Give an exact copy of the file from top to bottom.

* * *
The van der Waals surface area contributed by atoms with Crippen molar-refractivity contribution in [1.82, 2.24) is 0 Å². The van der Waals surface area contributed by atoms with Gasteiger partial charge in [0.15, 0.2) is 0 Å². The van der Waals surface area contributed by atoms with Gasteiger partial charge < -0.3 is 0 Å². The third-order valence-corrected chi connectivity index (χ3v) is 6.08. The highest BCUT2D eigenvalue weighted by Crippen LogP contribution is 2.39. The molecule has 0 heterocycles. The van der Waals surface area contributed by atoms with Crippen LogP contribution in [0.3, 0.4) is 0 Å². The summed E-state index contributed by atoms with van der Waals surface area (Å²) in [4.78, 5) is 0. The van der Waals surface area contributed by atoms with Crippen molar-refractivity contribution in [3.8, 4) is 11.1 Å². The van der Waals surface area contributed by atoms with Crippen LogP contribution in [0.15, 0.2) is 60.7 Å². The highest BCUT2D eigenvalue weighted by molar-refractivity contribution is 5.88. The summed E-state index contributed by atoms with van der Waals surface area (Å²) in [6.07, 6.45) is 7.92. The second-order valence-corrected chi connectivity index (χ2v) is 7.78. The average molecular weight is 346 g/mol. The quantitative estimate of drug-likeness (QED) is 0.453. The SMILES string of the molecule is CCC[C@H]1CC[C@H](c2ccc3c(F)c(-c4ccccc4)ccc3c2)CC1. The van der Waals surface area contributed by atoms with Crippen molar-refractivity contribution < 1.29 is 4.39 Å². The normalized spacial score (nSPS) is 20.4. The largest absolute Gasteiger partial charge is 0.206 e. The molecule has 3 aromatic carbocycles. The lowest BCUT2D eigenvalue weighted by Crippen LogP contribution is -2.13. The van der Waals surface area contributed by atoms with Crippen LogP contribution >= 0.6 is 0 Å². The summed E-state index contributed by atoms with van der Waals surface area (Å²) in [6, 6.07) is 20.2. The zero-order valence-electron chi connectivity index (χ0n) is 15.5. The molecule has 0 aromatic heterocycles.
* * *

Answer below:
The van der Waals surface area contributed by atoms with Crippen molar-refractivity contribution in [1.82, 2.24) is 0 Å². The van der Waals surface area contributed by atoms with Gasteiger partial charge in [0.15, 0.2) is 0 Å². The van der Waals surface area contributed by atoms with Gasteiger partial charge < -0.3 is 0 Å². The third-order valence-corrected chi connectivity index (χ3v) is 6.08. The highest BCUT2D eigenvalue weighted by Crippen LogP contribution is 2.39. The molecule has 0 heterocycles. The van der Waals surface area contributed by atoms with Crippen LogP contribution in [0.3, 0.4) is 0 Å². The summed E-state index contributed by atoms with van der Waals surface area (Å²) in [4.78, 5) is 0. The van der Waals surface area contributed by atoms with Crippen molar-refractivity contribution in [3.8, 4) is 11.1 Å². The van der Waals surface area contributed by atoms with Crippen LogP contribution in [0.15, 0.2) is 60.7 Å². The highest BCUT2D eigenvalue weighted by molar-refractivity contribution is 5.88. The summed E-state index contributed by atoms with van der Waals surface area (Å²) in [6.07, 6.45) is 7.92. The second-order valence-corrected chi connectivity index (χ2v) is 7.78. The average molecular weight is 346 g/mol. The quantitative estimate of drug-likeness (QED) is 0.453. The SMILES string of the molecule is CCC[C@H]1CC[C@H](c2ccc3c(F)c(-c4ccccc4)ccc3c2)CC1. The van der Waals surface area contributed by atoms with Crippen molar-refractivity contribution < 1.29 is 4.39 Å². The normalized spacial score (nSPS) is 20.4. The largest absolute Gasteiger partial charge is 0.206 e. The molecule has 3 aromatic carbocycles. The lowest BCUT2D eigenvalue weighted by Crippen LogP contribution is -2.13. The van der Waals surface area contributed by atoms with Crippen LogP contribution >= 0.6 is 0 Å². The summed E-state index contributed by atoms with van der Waals surface area (Å²) in [6, 6.07) is 20.2. The zero-order valence-electron chi connectivity index (χ0n) is 15.5. The molecule has 0 aromatic heterocycles.